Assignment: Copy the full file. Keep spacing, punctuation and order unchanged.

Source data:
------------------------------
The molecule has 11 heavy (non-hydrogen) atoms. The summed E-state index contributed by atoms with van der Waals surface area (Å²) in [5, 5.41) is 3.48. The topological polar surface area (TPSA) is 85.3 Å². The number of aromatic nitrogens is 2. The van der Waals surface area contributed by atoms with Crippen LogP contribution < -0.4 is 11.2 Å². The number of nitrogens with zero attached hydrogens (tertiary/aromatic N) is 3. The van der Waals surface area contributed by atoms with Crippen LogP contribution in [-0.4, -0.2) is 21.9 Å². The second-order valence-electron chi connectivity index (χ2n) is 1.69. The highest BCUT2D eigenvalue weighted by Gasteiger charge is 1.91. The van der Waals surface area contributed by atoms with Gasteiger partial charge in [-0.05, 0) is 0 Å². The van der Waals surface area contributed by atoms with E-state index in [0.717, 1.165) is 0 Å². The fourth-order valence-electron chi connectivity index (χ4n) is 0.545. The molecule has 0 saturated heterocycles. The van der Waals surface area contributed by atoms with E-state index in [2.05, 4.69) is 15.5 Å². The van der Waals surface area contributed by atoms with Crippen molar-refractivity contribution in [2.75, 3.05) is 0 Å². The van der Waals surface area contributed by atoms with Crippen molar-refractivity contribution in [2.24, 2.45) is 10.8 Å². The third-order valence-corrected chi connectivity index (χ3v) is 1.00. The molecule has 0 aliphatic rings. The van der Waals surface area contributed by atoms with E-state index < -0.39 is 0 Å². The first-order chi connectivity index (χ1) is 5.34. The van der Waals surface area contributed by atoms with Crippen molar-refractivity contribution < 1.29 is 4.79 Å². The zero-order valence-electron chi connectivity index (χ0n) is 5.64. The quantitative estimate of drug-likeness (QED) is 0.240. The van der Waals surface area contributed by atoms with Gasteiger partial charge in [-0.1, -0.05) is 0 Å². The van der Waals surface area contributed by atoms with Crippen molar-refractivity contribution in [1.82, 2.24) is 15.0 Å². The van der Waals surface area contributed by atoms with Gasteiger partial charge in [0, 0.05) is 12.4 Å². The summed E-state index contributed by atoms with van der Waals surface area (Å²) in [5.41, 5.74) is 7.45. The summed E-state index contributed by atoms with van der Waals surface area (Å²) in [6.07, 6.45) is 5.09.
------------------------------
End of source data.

The molecule has 11 heavy (non-hydrogen) atoms. The summed E-state index contributed by atoms with van der Waals surface area (Å²) in [5, 5.41) is 3.48. The topological polar surface area (TPSA) is 85.3 Å². The number of aromatic nitrogens is 2. The van der Waals surface area contributed by atoms with Crippen LogP contribution < -0.4 is 11.2 Å². The number of nitrogens with zero attached hydrogens (tertiary/aromatic N) is 3. The van der Waals surface area contributed by atoms with Crippen LogP contribution in [-0.4, -0.2) is 21.9 Å². The second-order valence-electron chi connectivity index (χ2n) is 1.69. The highest BCUT2D eigenvalue weighted by Gasteiger charge is 1.91. The van der Waals surface area contributed by atoms with Gasteiger partial charge in [-0.05, 0) is 0 Å². The van der Waals surface area contributed by atoms with E-state index in [0.717, 1.165) is 0 Å². The fourth-order valence-electron chi connectivity index (χ4n) is 0.545. The molecule has 0 saturated heterocycles. The van der Waals surface area contributed by atoms with E-state index in [2.05, 4.69) is 15.5 Å². The van der Waals surface area contributed by atoms with Crippen molar-refractivity contribution in [2.75, 3.05) is 0 Å². The van der Waals surface area contributed by atoms with Crippen molar-refractivity contribution in [2.24, 2.45) is 10.8 Å². The third-order valence-corrected chi connectivity index (χ3v) is 1.00. The molecule has 0 aliphatic rings. The van der Waals surface area contributed by atoms with E-state index < -0.39 is 0 Å². The first-order chi connectivity index (χ1) is 5.34. The van der Waals surface area contributed by atoms with Crippen molar-refractivity contribution < 1.29 is 4.79 Å². The zero-order valence-electron chi connectivity index (χ0n) is 5.64. The quantitative estimate of drug-likeness (QED) is 0.240. The van der Waals surface area contributed by atoms with Gasteiger partial charge in [-0.1, -0.05) is 0 Å². The van der Waals surface area contributed by atoms with Crippen molar-refractivity contribution in [1.82, 2.24) is 15.0 Å². The van der Waals surface area contributed by atoms with Gasteiger partial charge in [0, 0.05) is 12.4 Å². The summed E-state index contributed by atoms with van der Waals surface area (Å²) in [5.41, 5.74) is 7.45. The summed E-state index contributed by atoms with van der Waals surface area (Å²) in [6.07, 6.45) is 5.09.